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COVID-19 Vaccines & Children: What You Should Know

Updated Nov. 3, 2021
All children age 5 and up are now eligible to receive the COVID-19 vaccine. After extensive research and review, the U.S. Centers for Disease Control and Prevention authorized vaccines for children ages 5 to 11 on Nov. 2, 2021. The CDC had previously authorized vaccines for children ages 12 and up.

Children ages 5 to 11 can now receive two modified doses of the Pfizer-BioNTech vaccine. Each dose is approximately a third of the size of the dose given to children age 12 and older and doses are delivered using a smaller needle designed for young children. Child doses are kept in smaller, color-coded vials to avoid potential mix-ups with doses for older children and adults. The two vaccine doses for children ages 5 to 11 will be administered three weeks apart.

The COVID-19 vaccine for children is free and safe. It has been endorsed by both the U.S. Food and Drug Administration and the American Academy of Pediatrics (AAP).

“Sharing this life-saving vaccine with our children is a huge step forward and provides us all with more confidence and optimism about the future,” AAP President Lee Savio Beers, M.D., FAAP, said in a news release. “Pediatricians are eager to participate in the immunization process and talk with families about this vaccine.”

In Connecticut, parents and guardians can contact their child’s pediatrician to schedule a vaccine or reach out to a local hospital, pharmacy or clinic administering the vaccine in order to make an appointment. It is anticipated that local schools may also notify parents about on-site COVID-19 vaccine clinics in their school districts. The state of Connecticut has set up an online portal ct.gov/covidvaccine — to help parents and guardians make vaccine appointments for children. The CDC also has an online portal for vaccine information and appointments at vaccines.gov.

Supplies of COVID-19 vaccines for children are currently being distributed across the U.S. There may be some brief delays therefore, in scheduling child vaccine appointments. Officials expect the vaccination program for children ages 5 to 11 to be fully operational sometime during the week of Nov. 8.

COVID-19 vaccines have undergone – and continue to undergo – the most intensive safety monitoring in U.S. history. Vaccination trials with children ages 5 to 11 showed the Pfizer-BioNTech vaccine was nearly 91 percent effective in preventing COVID-19, according to the CDC. The vaccine’s side effects were mild, with the most common side effect being a sore arm.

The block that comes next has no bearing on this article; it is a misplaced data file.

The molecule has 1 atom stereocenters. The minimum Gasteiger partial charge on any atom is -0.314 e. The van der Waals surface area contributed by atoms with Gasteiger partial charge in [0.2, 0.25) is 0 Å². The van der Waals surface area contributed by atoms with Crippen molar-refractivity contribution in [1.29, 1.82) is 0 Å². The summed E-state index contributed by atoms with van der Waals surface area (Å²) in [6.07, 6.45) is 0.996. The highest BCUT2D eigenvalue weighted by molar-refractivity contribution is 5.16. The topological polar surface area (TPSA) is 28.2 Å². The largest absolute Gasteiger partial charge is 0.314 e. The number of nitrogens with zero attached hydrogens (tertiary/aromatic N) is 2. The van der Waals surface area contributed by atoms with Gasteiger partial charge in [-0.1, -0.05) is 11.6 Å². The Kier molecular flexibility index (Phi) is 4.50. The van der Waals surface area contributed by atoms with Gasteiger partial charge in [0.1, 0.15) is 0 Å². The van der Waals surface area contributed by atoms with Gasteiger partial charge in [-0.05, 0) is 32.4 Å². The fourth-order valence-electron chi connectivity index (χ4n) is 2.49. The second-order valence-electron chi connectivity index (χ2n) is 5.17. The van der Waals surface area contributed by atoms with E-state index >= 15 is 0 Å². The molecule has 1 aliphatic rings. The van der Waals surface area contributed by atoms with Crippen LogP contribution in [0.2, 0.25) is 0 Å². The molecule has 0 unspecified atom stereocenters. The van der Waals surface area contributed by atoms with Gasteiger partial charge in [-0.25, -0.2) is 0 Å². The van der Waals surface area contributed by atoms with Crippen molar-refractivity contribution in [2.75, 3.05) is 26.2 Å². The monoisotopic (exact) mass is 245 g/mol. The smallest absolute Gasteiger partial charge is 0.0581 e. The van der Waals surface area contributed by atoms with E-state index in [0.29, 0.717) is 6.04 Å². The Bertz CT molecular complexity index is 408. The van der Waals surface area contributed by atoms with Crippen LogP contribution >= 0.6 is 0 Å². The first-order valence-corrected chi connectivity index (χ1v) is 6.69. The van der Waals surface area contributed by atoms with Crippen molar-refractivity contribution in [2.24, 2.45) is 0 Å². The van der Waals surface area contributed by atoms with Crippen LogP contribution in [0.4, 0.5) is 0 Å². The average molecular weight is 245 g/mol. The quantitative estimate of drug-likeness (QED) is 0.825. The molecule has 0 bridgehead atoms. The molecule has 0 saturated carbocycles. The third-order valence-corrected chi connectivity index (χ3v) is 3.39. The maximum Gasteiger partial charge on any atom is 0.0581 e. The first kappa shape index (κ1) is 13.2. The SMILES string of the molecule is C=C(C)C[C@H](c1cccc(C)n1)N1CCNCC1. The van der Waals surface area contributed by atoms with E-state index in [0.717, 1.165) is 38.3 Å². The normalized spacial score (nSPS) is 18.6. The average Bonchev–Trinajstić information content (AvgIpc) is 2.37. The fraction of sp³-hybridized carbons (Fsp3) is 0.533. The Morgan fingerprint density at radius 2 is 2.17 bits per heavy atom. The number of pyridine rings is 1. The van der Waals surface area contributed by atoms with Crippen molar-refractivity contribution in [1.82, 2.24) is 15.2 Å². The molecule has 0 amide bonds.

Connecticut Gov. Ned Lamont has suggested that Connecticut’s school mask mandate could eventually be lifted if there is widespread vaccination of school-age children.

If children are low-risk for getting COVID-19, why do they need to be vaccinated?

Most children with COVID-19 experience mild or no symptoms. But in some cases children can get severely ill. COVID-19 cases in children can result in hospitalizations, deaths, and long-term complications, such as “long COVID,” in which symptoms can linger for months. The spread of the Delta variant resulted in a surge of COVID-19 cases in children throughout the summer of 2021. During a 6-week period in late June to mid-August, COVID-19 hospitalizations among children and adolescents increased fivefold, according to the CDC. Vaccination, along with other preventative measures, can protect children from COVID-19.

Data gathered during COVID-19 vaccine trials with children showed that for every nine children vaccinated, one COVID infection would be prevented. To date, nearly two million children ages 5 to 11 in the United States are known to have been infected with the virus, and 8,300 have been hospitalized, according to The New York Times. A third of those hospitalized were admitted to intensive care units, and at least 170 have died. More than 120,000 children in the United States have lost a parent or caregiver to the disease.

The vaccination of children age 5 and up is also a preventive measure for others. Adolescents and children can transmit COVID-19, so having them receive a vaccination reduces the potential spread of infection among family members, friends, schoolmates and the general public.